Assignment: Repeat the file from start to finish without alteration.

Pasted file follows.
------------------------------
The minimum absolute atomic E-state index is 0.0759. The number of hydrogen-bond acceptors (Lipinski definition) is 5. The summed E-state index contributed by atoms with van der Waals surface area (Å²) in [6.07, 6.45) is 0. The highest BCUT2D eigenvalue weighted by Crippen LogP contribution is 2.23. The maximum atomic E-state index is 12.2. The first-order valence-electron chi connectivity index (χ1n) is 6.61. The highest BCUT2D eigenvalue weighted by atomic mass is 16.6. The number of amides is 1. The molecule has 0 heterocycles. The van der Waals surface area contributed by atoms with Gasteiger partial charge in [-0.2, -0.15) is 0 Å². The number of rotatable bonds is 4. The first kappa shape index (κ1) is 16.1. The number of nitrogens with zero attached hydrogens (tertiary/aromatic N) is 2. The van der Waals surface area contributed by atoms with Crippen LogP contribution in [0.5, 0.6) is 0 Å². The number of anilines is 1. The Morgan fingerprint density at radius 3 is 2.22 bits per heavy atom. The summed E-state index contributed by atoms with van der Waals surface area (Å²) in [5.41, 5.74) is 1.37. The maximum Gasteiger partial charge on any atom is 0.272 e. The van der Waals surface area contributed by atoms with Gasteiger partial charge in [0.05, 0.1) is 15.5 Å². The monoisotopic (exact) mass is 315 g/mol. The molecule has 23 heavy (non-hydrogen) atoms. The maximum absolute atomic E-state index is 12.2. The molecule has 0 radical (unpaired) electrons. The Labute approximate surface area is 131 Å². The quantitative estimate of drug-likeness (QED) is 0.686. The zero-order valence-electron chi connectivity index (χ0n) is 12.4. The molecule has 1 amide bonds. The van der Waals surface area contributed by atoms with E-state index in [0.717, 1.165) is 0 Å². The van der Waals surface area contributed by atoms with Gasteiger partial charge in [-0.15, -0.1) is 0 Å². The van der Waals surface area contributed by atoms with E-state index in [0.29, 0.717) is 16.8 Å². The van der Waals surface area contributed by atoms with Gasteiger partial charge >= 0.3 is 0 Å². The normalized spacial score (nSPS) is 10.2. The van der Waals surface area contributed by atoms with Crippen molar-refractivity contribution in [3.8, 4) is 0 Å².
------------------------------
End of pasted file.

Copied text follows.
The minimum absolute atomic E-state index is 0.0759. The number of hydrogen-bond acceptors (Lipinski definition) is 5. The summed E-state index contributed by atoms with van der Waals surface area (Å²) in [6.07, 6.45) is 0. The highest BCUT2D eigenvalue weighted by Crippen LogP contribution is 2.23. The maximum atomic E-state index is 12.2. The first-order valence-electron chi connectivity index (χ1n) is 6.61. The highest BCUT2D eigenvalue weighted by atomic mass is 16.6. The number of amides is 1. The molecule has 0 heterocycles. The van der Waals surface area contributed by atoms with Gasteiger partial charge in [-0.2, -0.15) is 0 Å². The number of rotatable bonds is 4. The first kappa shape index (κ1) is 16.1. The number of nitrogens with zero attached hydrogens (tertiary/aromatic N) is 2. The van der Waals surface area contributed by atoms with Crippen LogP contribution in [0.5, 0.6) is 0 Å². The number of anilines is 1. The Morgan fingerprint density at radius 3 is 2.22 bits per heavy atom. The summed E-state index contributed by atoms with van der Waals surface area (Å²) in [5.41, 5.74) is 1.37. The maximum Gasteiger partial charge on any atom is 0.272 e. The van der Waals surface area contributed by atoms with Gasteiger partial charge in [0.05, 0.1) is 15.5 Å². The monoisotopic (exact) mass is 315 g/mol. The molecule has 23 heavy (non-hydrogen) atoms. The maximum absolute atomic E-state index is 12.2. The molecule has 0 radical (unpaired) electrons. The Labute approximate surface area is 131 Å². The quantitative estimate of drug-likeness (QED) is 0.686. The zero-order valence-electron chi connectivity index (χ0n) is 12.4. The molecule has 1 amide bonds. The van der Waals surface area contributed by atoms with E-state index in [0.717, 1.165) is 0 Å². The van der Waals surface area contributed by atoms with Gasteiger partial charge in [-0.15, -0.1) is 0 Å². The van der Waals surface area contributed by atoms with E-state index in [0.29, 0.717) is 16.8 Å². The van der Waals surface area contributed by atoms with Gasteiger partial charge >= 0.3 is 0 Å². The normalized spacial score (nSPS) is 10.2. The van der Waals surface area contributed by atoms with Crippen molar-refractivity contribution in [3.8, 4) is 0 Å².